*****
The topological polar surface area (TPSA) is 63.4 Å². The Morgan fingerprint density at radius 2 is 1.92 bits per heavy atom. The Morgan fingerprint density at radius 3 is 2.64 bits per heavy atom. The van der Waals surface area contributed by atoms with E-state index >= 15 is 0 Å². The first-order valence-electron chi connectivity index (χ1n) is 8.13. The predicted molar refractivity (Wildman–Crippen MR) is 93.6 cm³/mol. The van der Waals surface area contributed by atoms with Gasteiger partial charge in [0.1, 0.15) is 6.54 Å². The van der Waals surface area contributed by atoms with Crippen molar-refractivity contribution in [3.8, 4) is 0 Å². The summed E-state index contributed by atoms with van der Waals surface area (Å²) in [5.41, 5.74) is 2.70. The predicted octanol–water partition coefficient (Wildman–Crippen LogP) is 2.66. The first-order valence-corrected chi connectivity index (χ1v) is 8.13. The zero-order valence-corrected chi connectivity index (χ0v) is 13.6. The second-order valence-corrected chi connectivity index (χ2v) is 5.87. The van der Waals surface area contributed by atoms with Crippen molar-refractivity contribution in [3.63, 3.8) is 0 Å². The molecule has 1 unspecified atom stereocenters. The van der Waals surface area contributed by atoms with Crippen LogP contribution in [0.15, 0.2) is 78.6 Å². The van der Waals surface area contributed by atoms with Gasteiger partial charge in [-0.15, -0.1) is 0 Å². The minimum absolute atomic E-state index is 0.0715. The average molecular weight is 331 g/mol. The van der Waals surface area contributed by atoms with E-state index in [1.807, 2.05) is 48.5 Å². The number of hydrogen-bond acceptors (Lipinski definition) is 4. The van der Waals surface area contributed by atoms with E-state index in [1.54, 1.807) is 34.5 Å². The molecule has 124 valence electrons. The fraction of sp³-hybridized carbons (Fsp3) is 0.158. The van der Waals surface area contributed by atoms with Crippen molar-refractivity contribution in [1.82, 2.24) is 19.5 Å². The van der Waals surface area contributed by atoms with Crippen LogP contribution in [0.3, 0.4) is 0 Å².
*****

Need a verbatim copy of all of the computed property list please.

The topological polar surface area (TPSA) is 63.4 Å². The Morgan fingerprint density at radius 2 is 1.92 bits per heavy atom. The Morgan fingerprint density at radius 3 is 2.64 bits per heavy atom. The van der Waals surface area contributed by atoms with E-state index >= 15 is 0 Å². The first-order valence-electron chi connectivity index (χ1n) is 8.13. The predicted molar refractivity (Wildman–Crippen MR) is 93.6 cm³/mol. The van der Waals surface area contributed by atoms with Gasteiger partial charge in [0.1, 0.15) is 6.54 Å². The van der Waals surface area contributed by atoms with Crippen molar-refractivity contribution in [3.8, 4) is 0 Å². The summed E-state index contributed by atoms with van der Waals surface area (Å²) in [5.41, 5.74) is 2.70. The predicted octanol–water partition coefficient (Wildman–Crippen LogP) is 2.66. The first-order valence-corrected chi connectivity index (χ1v) is 8.13. The zero-order valence-corrected chi connectivity index (χ0v) is 13.6. The second-order valence-corrected chi connectivity index (χ2v) is 5.87. The van der Waals surface area contributed by atoms with Crippen molar-refractivity contribution in [3.63, 3.8) is 0 Å². The molecule has 1 unspecified atom stereocenters. The van der Waals surface area contributed by atoms with Crippen LogP contribution in [0.15, 0.2) is 78.6 Å². The van der Waals surface area contributed by atoms with Gasteiger partial charge in [-0.15, -0.1) is 0 Å². The minimum absolute atomic E-state index is 0.0715. The average molecular weight is 331 g/mol. The van der Waals surface area contributed by atoms with E-state index in [1.807, 2.05) is 48.5 Å². The number of hydrogen-bond acceptors (Lipinski definition) is 4. The van der Waals surface area contributed by atoms with E-state index in [1.54, 1.807) is 34.5 Å². The molecule has 124 valence electrons. The fraction of sp³-hybridized carbons (Fsp3) is 0.158. The van der Waals surface area contributed by atoms with Crippen molar-refractivity contribution in [1.82, 2.24) is 19.5 Å². The van der Waals surface area contributed by atoms with Crippen LogP contribution in [0.3, 0.4) is 0 Å².